Nadal: "I've been too predictable a player"

Discussion in 'General Pro Player Discussion' started by Crisstti, Dec 27, 2011.

  1. Crisstti

    Crisstti Legend

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    INTERVIEW: RAFAEL NADAL. Spain's top tennis player takes stock

    "I've been too predictable a player"

    By JUAN JOSÉ MATEO - Manacor - 26/12/2011 - Translated by nou.amic for http://www.VamosBrigade.com

    We're in the lion's den. Rafael Nadal (Mallorca, 1986) is sitting on the terrace at Manacor tennis club, where he started playing when he was a child, and can't help his gaze straying to the match being played by a pair of forty-year-olds while he talks to EL PAÍS. It's chilly. He's wearing a woollen hat. The conversation leads off from one of his favourite songs, Vuela Alto (Fly high), by Julio Iglesias, with lyrics made-to-measure for his ironlike personality, his penchant for self-criticism, his brilliant career and his results in 2011, when he won Roland Garros and the Davis Cup and was defeated six times by the Serbian Novak Djokovic.

    Question:
    "Llegar a la meta cuesta / te cuesta tanto llegar / y cuando estás en ella / mantenerte cuesta más / Procura no descuidarte / ni mirar hacia detrás / o todo lo conseguido / te lo vuelven a quitar"
    "Reaching your goal is hard / it's very hard to get there / and when you're there / staying there is even harder. / Try not to be taken off guard / don't look back / or all you have obtained / will be taken away from you" . Do you see yourself reflected in that?

    RN. I like Julio Iglesias and that song a lot. The lyrics are good. They say interesting things, things with meaning...

    Q. "Aquí no regalan nada / todo tiene un alto precio / peldaño que vas subiendo / peldaño que hay que pagar"
    "There are no gifts given here / everything has a high price / every step you climb / has to be paid for" the words say. What mental toll have you paid for your losses to Nole?

    RN. One loses a bit of intensity over the years. The intensity in your belief in yourself, in your concentration, in being positive, in believing things are going to go well.. these are all in the mind. You gradually lose a bit of this over the years. You get burnt out by competition. I've spent seven years practically without being out of the top two in the world. It's the same as when they say I have a lot of injuries. I don't get injured much. I've had problems many times, but those that have been injured a great deal are Del Potro, Tsonga.. With seven years without dropping from the top two in the world and with the way tennis functions, it's impossible for me to have been much injured. It's always the same. They talk for the sake of talking. Many people write giving their impression, not quoting the statistics. I've had difficult moments, problems, but not really serious injuries... and it appears I get injured a lot.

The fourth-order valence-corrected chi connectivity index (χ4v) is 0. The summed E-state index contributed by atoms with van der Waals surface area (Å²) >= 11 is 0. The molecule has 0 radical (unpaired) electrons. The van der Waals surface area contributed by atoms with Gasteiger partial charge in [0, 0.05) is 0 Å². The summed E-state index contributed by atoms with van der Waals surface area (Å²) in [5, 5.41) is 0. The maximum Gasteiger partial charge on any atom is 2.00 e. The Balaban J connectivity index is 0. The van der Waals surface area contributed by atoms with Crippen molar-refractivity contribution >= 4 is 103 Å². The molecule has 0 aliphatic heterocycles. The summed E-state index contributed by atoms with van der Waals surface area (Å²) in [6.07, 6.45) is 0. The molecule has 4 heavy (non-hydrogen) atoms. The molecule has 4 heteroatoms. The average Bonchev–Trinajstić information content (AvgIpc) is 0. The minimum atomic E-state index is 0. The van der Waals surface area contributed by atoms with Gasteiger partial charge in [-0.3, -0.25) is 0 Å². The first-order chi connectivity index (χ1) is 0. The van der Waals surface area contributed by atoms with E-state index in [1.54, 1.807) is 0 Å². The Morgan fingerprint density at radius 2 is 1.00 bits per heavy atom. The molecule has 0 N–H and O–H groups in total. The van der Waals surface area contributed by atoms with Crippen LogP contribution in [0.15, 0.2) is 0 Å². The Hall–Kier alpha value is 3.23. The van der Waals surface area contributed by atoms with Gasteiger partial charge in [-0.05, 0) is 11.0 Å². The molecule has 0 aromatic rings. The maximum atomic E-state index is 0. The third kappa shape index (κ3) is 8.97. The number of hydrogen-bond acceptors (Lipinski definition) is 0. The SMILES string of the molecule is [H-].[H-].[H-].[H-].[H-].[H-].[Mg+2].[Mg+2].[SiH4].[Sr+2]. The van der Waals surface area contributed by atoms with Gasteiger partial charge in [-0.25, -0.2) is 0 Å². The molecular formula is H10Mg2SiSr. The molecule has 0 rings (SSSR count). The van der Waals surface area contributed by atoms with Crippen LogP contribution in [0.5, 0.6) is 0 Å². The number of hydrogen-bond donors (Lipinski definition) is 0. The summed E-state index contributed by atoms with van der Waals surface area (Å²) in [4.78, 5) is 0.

Q. I was asking you about your head not your body.

    RN. It's the same thing. My head was fine during the first half of the year, not perfect, because I was missing that bit more in the matches against Djokovic. But I was fine: I accepted the defeats, I went back to working, fighting... but clearly I lacked a little bit more level in my tennis. When you have that, your brain responds better. My game needed to have been less predictable. I was far too predictable many times during the season. These are things I have to get back for 2012. Perhaps I won't get it back for January... but I must have it back by April.

    Q. You're very self-critical in public. Roger Federer isn't..

    RN. Everyone has his own way of seeing things and of trying to recover from situations. He has a different mentality, a different way of playing and different weapons from me. Mentally, he has been very good, though he's not distinguished for that but for his brilliant complete game. I, on the other hand, am distinguished for my concentration, for my high rhythm of play, for a very high level of mental capability to overcome circumstances... and that, which is the best I have, is what I can't lose. At a certain moment, I might lose my forehand, but the best of what I really have is my drive, the intensity in my legs, my concentration and the spirit to go that bit extra. That's what I've been lacking at certain given moments. I have to get it back if I want to have options of returning to winning.